Companies are hoarding cash as they face the uncertainty of the tightening credit market, say a new survey that polled 449 corporate treasurers. And it looks like the trend will continue, says the Association of Financial Professionals, who conducted the survey. Indeed, 36 percent of the treasury executives said that they held a larger U.S. cash and short-term equivalent balance then six months earlier; while 27 percent said that they expect their companies to increase short-term balances over the next year.
The report, the “AFP 2007 Liquidity Survey,” gathered results over a six-month period between November 2006 and May 2007, with the intent of revealing how companies currently manage their short-term portfolios. “Companies hold and accumulate cash for a number of reasons, including a precautionary cushion against unexpected events, protection against a ‘credit crunch’, and the ability to fund strategic investment opportunities that may arise,” said Jeff Glenzer, executive director of the AFP’s Corporate Treasurer’s Council. However, he says the market appears to be the biggest culprit behind the cash buildup. “The current investment climate and economic conditions have not yet presented a compelling argument for companies to invest rather than preserve cash,” Glenzer said.
That means that until strategic investments are identified, companies are managing cash conservatively, says AFP. For instance, while corporate policies allow treasurers to dabble in several different types of short-term investments—beyond bank deposits and treasury bills—most stick to an average of 2.7 different options for their cash and cash equivalent investments. Mutual funds, commercial bonds, and repurchase agreements top the list, the survey found. Meanwhile, two-thirds of the treasurers noted that corporate policies permit them to invest at least half of their cash and short-term equivalents balances in bank deposits, money market mutual funds, agency securities, and treasury bills.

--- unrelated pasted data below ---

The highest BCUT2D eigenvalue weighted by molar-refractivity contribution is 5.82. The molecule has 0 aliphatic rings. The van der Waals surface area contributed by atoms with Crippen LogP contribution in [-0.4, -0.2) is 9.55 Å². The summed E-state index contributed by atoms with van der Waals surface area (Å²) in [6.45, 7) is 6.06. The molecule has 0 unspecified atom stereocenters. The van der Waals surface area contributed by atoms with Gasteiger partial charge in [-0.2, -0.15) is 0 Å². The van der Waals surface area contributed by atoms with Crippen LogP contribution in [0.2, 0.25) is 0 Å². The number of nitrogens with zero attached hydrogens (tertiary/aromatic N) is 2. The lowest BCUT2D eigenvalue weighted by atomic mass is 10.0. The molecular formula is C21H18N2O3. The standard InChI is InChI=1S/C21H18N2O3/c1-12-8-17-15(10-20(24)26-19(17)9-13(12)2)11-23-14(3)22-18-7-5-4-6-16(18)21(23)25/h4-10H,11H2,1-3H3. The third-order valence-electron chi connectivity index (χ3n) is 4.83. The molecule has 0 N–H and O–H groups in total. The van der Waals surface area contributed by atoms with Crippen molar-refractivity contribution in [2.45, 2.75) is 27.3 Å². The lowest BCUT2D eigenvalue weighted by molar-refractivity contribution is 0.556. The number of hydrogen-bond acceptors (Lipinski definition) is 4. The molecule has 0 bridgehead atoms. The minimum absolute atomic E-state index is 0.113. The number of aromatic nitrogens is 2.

Other interesting findings include treasurers’ expectations about cash versus cash equivalents investments. The study found, for example, that treasurers reckon they will earn an additional 25 basis points by putting their money to work in cash equivalents investments, rather than straight cash investments. The study found that some short-term investment vehicles have been abandoned en masse. One-third of the companies that invested in either auction-rate securities or variable-rate demand notes reduced use of the vehicles after the major accounting firms ruled that such investments were not cash equivalents.
Another accounting pronouncement—the proposed Financial Accounting Standards Board rule to eliminate the cash equivalents heading from financial statements—also may be a future concern of treasurers. But right now respondents say it is too early to say whether balances will be affected by the proposed change.
To be sure, 37 percent of finance professionals surveyed mentioned that regulations, as well as tax and legal considerations, hamper their short-term investment strategies. Further complicating matters are rules and regulations—especially interpretations—that tend to be “dynamic” in nature, sometimes changing from one quarter to the next.
Treasurers identified four major in-house problems that their companies face in trying to “optimize investments,” including obtaining accurate cash forecasts (67 percent); getting real-time visibility over cash in bank accounts (42 percent); consolidating cash held in multiple entities (42 percent) and late-day transactions (39 percent).